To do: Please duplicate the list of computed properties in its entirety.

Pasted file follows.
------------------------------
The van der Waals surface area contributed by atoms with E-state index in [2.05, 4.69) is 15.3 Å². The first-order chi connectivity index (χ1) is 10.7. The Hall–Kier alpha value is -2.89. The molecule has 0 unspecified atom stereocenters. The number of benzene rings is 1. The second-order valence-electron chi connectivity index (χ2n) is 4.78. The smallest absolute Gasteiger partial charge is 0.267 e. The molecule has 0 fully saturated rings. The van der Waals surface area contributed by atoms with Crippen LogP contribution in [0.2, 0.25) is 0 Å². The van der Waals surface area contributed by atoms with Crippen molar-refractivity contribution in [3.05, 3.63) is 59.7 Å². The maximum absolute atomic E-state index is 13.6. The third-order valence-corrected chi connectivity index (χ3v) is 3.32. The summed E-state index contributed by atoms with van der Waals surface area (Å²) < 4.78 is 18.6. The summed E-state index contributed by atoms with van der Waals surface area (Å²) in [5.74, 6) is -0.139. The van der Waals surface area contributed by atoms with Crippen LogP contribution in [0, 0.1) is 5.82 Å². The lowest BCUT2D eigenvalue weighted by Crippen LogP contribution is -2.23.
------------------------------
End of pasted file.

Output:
The van der Waals surface area contributed by atoms with E-state index in [2.05, 4.69) is 15.3 Å². The first-order chi connectivity index (χ1) is 10.7. The Hall–Kier alpha value is -2.89. The molecule has 0 unspecified atom stereocenters. The number of benzene rings is 1. The second-order valence-electron chi connectivity index (χ2n) is 4.78. The smallest absolute Gasteiger partial charge is 0.267 e. The molecule has 0 fully saturated rings. The van der Waals surface area contributed by atoms with Crippen LogP contribution in [0.2, 0.25) is 0 Å². The van der Waals surface area contributed by atoms with Crippen molar-refractivity contribution in [3.05, 3.63) is 59.7 Å². The maximum absolute atomic E-state index is 13.6. The third-order valence-corrected chi connectivity index (χ3v) is 3.32. The summed E-state index contributed by atoms with van der Waals surface area (Å²) < 4.78 is 18.6. The summed E-state index contributed by atoms with van der Waals surface area (Å²) in [5.74, 6) is -0.139. The van der Waals surface area contributed by atoms with Crippen LogP contribution in [0, 0.1) is 5.82 Å². The lowest BCUT2D eigenvalue weighted by Crippen LogP contribution is -2.23.